The “discounted cash flow” (DCF) method has increasingly widespread application, notably to compute damages claims. Its purpose is to determine the value of a business or an investment by projecting the anticipated future cash flow before discounting it back to present value (at a specific discount rate). In other words, the DCF method puts a present … Continue reading Using the discounted cash flow method when assessing a potentially recoverable loss under Swiss law →
- November 10, 2016
Creation of a Global Arbitration Ethics Council: the Swiss Arbitration Association declares that time has not yet come
In September 2014, the President of the Swiss Arbitration Association (ASA) called for the creation of a Global Arbitration Ethics Council, a truly transnational body, to whom matters of alleged unethical conduct would be referred.
- October 17, 2016
Expert determination versus arbitration: the Swiss approach
Expert determination, which has gained popularity in recent years as a faster and less formal alternative to arbitration, is an important element of dispute resolution in Switzerland (and elsewhere).
- August 9, 2016
Rio 2016 Olympics: no time for a real warm up for the CAS ad hoc Division
Legal disputes arising during Olympic Games (including, amongst others, eligibility, disciplinary or doping-related disputes) are decided by a temporary “office” of the Court of Arbitration for Sport (CAS), referred to as the CAS ad hoc Division. The CAS ad hoc Division has operated at each edition of the Summer and Winter Olympic Games since 1996, … Continue reading Rio 2016 Olympics: no time for a real warm up for the CAS ad hoc Division →
- July 19, 2016
Arbitration, human rights and due process: recent developments in Switzerland
In Switzerland, the relationship between international arbitration law and human rights has attracted a growing amount of interest over the past few years. However, in practice, human rights issues have been relatively slow to arise in the international arbitration context.
- June 13, 2016
International arbitration and insolvency: the Swiss position in a nutshell
As a result of the globalised nature of commercial business, the effects of insolvencies are felt across multiple jurisdictions. Further, the interaction between arbitration and insolvency law has been increasing constantly since the last decade, where a considerable number of companies have faced the wind chill of recession. It is against that background that we … Continue reading International arbitration and insolvency: the Swiss position in a nutshell →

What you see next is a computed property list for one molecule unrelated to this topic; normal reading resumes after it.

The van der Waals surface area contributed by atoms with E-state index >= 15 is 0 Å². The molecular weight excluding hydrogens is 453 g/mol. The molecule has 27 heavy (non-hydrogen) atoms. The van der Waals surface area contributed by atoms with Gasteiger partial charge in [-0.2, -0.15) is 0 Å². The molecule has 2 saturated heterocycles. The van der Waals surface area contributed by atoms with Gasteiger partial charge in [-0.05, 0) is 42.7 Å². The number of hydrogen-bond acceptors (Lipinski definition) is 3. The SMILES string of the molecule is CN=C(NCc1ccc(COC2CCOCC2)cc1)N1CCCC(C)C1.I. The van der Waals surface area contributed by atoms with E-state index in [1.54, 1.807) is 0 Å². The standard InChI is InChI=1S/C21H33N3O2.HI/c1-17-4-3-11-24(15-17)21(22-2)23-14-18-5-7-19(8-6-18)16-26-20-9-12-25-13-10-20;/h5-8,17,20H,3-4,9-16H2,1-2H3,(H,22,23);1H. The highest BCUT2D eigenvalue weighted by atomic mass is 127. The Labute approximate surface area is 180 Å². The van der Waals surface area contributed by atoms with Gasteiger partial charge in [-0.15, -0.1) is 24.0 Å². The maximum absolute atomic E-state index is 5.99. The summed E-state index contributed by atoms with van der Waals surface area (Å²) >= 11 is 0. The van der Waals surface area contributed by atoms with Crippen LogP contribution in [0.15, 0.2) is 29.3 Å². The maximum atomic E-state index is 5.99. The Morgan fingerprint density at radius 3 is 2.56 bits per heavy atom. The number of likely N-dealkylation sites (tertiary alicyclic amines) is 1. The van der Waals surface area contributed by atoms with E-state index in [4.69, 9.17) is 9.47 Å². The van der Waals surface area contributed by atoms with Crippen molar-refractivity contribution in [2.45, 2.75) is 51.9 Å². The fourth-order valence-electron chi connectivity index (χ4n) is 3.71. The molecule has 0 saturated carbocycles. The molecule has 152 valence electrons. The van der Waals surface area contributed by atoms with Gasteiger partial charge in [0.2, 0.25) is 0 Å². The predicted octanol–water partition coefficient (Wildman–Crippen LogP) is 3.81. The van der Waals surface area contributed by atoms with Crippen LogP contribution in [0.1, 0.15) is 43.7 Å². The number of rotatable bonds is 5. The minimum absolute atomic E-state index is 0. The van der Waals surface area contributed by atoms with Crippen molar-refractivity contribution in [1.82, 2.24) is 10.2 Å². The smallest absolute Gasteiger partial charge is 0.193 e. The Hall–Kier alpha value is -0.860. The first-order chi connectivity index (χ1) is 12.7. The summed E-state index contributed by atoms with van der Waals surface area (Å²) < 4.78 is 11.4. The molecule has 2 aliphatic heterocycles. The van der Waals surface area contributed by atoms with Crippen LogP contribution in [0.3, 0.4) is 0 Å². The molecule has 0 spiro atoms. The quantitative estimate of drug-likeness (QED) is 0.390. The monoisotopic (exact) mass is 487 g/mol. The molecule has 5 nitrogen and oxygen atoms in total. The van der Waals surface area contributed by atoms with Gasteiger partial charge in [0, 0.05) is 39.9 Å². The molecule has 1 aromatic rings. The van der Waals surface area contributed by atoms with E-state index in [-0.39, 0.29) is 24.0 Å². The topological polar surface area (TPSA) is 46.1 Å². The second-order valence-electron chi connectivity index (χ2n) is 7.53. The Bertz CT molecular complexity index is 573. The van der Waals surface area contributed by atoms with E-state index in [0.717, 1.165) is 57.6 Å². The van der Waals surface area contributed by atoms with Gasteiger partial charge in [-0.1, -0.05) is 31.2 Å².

- April 18, 2016
Navigating the pitfalls of multi-tier arbitration clauses: the Swiss Supreme Court (finally) completes the circle
Multi-tier arbitration clauses are commonly found in commercial contracts. In the interest of reducing the costs of resolving a dispute, it is indeed increasingly common for parties to require an obligation to negotiate, explore possibilities of reaching an amicable settlement, or conduct a conciliation, mediation or adjudication, before commencing arbitration.
- March 16, 2016
Third-party funding: a Swiss law perspective
Third-party funding (TPF) has attracted a great deal of attention over the last decade in numerous jurisdictions, including in Switzerland. TPF arrangements are usually motivated by a party’s lack of the necessary funds to commence arbitration proceedings or its desire to outsource the costs of the arbitration and any associated financial risks. The third-party funder … Continue reading Third-party funding: a Swiss law perspective →
- February 16, 2016
Seeking a second bite at the apple in setting aside proceedings: Swiss Supreme Court voices concern and sets the record straight
An oft-cited advantage of arbitration is the finality of the process: arbitration is a one-stop dispute resolution mechanism, subject to the (usually) limited grounds under which an award may be challenged at the seat of the arbitration. The attractiveness (and suitability) of a country as a seat for international arbitration depends, amongst other things, on … Continue reading Seeking a second bite at the apple in setting aside proceedings: Swiss Supreme Court voices concern and sets the record straight →